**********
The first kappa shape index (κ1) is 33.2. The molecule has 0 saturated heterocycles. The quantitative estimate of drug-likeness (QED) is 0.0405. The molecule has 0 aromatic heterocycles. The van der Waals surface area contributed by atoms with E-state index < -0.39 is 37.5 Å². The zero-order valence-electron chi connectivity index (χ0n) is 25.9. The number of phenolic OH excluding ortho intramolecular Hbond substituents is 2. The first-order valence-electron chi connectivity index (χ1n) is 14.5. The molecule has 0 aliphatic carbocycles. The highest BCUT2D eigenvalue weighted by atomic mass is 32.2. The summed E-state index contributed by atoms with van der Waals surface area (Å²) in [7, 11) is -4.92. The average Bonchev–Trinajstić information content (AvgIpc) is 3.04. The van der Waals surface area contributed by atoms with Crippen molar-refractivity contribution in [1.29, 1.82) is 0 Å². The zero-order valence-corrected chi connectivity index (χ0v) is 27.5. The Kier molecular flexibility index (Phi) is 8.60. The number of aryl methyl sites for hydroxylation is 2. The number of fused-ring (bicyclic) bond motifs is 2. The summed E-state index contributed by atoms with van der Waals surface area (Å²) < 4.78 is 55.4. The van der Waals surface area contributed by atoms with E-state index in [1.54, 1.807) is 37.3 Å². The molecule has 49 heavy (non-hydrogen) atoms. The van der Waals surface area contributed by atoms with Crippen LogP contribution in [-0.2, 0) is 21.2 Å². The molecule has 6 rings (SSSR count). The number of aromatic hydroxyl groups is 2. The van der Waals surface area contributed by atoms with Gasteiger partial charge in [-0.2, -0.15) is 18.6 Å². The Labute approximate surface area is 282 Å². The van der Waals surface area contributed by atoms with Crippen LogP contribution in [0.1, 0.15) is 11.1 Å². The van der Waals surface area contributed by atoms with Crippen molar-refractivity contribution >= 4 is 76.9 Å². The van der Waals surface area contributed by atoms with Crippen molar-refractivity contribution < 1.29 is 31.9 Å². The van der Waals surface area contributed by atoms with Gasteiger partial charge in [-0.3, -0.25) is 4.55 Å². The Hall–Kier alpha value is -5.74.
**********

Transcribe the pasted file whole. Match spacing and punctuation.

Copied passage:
The first kappa shape index (κ1) is 33.2. The molecule has 0 saturated heterocycles. The quantitative estimate of drug-likeness (QED) is 0.0405. The molecule has 0 aromatic heterocycles. The van der Waals surface area contributed by atoms with E-state index < -0.39 is 37.5 Å². The zero-order valence-electron chi connectivity index (χ0n) is 25.9. The number of phenolic OH excluding ortho intramolecular Hbond substituents is 2. The first-order valence-electron chi connectivity index (χ1n) is 14.5. The molecule has 0 aliphatic carbocycles. The highest BCUT2D eigenvalue weighted by atomic mass is 32.2. The summed E-state index contributed by atoms with van der Waals surface area (Å²) in [7, 11) is -4.92. The average Bonchev–Trinajstić information content (AvgIpc) is 3.04. The van der Waals surface area contributed by atoms with Crippen molar-refractivity contribution in [1.29, 1.82) is 0 Å². The zero-order valence-corrected chi connectivity index (χ0v) is 27.5. The Kier molecular flexibility index (Phi) is 8.60. The number of aryl methyl sites for hydroxylation is 2. The number of fused-ring (bicyclic) bond motifs is 2. The summed E-state index contributed by atoms with van der Waals surface area (Å²) < 4.78 is 55.4. The van der Waals surface area contributed by atoms with E-state index in [1.54, 1.807) is 37.3 Å². The molecule has 49 heavy (non-hydrogen) atoms. The van der Waals surface area contributed by atoms with Crippen LogP contribution in [-0.2, 0) is 21.2 Å². The molecule has 6 rings (SSSR count). The number of aromatic hydroxyl groups is 2. The van der Waals surface area contributed by atoms with Gasteiger partial charge in [-0.2, -0.15) is 18.6 Å². The Labute approximate surface area is 282 Å². The van der Waals surface area contributed by atoms with Crippen LogP contribution in [0.1, 0.15) is 11.1 Å². The van der Waals surface area contributed by atoms with Crippen molar-refractivity contribution >= 4 is 76.9 Å². The van der Waals surface area contributed by atoms with Crippen molar-refractivity contribution < 1.29 is 31.9 Å². The van der Waals surface area contributed by atoms with Gasteiger partial charge in [-0.3, -0.25) is 4.55 Å². The Hall–Kier alpha value is -5.74.